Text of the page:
This is a lengthy study of the CSA Eight Factors and scheduling recommendation of Kratom, one that was submitted to the DEA/FDA. The 8 factors are used to determine the public risk. Because this is such an important study, we have decided to break this down into a series of posts, to be able to summarize the most important parts of the study.
The 8-Factor analysis is not a formal petition, rather it is a guide for addressing the government’s requirements for rescheduling and regulating Kratom as a safe and effective medicine. The analysis presents the CSA and FDA requirements for demonstrating the medical value of legitimizing Kratom as well as the major public health impact it can have towards the many patients it helps. Within the analysis is a critical review of the abuse, dependence, medical use, and standards being implemented to regulate kratom programs in the United States.
Part of the introduction:
The analysis presents the CSA and FDA requirements for demonstrating the medical value of legitimizing Kratom as well as the major public health impact it can have towards the many patients it helps. Within the analysis is a critical review of the abuse, dependence, medical use, and standards being implemented to regulate medical cannabis programs in the United States.
This is part one of series of articles breaking down this very important study performed. This should and ultimately will, be the basis of how the DEA should move forward with our beloved plant called kratom, or Mitragyna speciosa.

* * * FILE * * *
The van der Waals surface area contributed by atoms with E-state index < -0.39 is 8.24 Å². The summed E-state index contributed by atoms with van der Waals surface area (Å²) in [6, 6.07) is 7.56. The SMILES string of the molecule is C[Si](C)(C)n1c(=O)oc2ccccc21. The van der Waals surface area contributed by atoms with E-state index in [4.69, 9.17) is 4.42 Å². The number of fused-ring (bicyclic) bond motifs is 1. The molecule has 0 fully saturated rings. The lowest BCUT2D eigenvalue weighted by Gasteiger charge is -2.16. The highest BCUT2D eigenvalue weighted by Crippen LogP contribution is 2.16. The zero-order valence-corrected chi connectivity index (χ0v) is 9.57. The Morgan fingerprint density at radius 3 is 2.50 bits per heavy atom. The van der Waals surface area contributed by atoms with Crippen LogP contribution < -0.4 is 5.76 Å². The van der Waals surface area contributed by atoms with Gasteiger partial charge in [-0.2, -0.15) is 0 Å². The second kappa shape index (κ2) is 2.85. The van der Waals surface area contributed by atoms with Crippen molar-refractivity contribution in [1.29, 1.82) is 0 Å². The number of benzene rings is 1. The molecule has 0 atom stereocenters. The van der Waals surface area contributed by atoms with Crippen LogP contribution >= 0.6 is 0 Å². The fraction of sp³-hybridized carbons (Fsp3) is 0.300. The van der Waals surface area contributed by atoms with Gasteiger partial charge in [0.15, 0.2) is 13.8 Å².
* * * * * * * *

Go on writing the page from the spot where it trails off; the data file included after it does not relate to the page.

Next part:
The eight factors is a common format that the DEA requires when a substance is thought to be a risk, or at least a “perceived” risk. Medical cannabis went through the same process.
Here is a breakdown of the 8 factors:
- Factor 1: Kratoms’ Actual or Relative Potential for Abuse
- Factor 2: Scientific Evidence of the Pharmacological Effects and General Pharmacology of Kratom
- Factor 3: The State of Current Scientific Knowledge Regarding the Drug or Other Substance
- Factor 4: Its History and Current Pattern of Abuse
- Factor 5: The Scope, Duration, and Significance of Abuse
- Factor 6: What, if any, Risk there is to the Public Health
- Factor 7: Its Psychic or Physiological Dependence Liability
- Factor 8: Whether the Substance is an Immediate Precursor of a Substance Already Controlled
Kratom leaves and extracts have been used for centuries in Southeast Asia and elsewhere to manage pain and other disorders and, by mid-twentieth century, to manage opioid withdrawal. Kratom has some opioid effects but low respiratory depression and abuse potential compared to opioids of abuse.
Note the specifying of kratom as a “low respiratory depression” characteristic, a very important component of the study. This is the major differentiation between kratom and opioids.
The present 8-factor analysis has been developed to determine the appropriateness of CSA scheduling of kratom and/or its alkaloids and derivative products, and if so, the most appropriate schedule for kratom.
Although MG and 7-OH-MG have sometimes been referred to as “opioids,” in this document the term “opioid” will only be used to refer to molecules and products that are opioids as defined by the CSA, which identifies opioids as substances with addiction forming or addiction-sustaining liability similar to morphine, or substances capable of conversion into drugs with such liability.
It’s obvious already that the study makes an important distinction of kratom and opioids. We will discover later why there is a clear difference.
We will provide an insight and simplified breakdown of each one of these factors, and more importantly, what that means to to kratom. Please keep this bookmarked for future posts!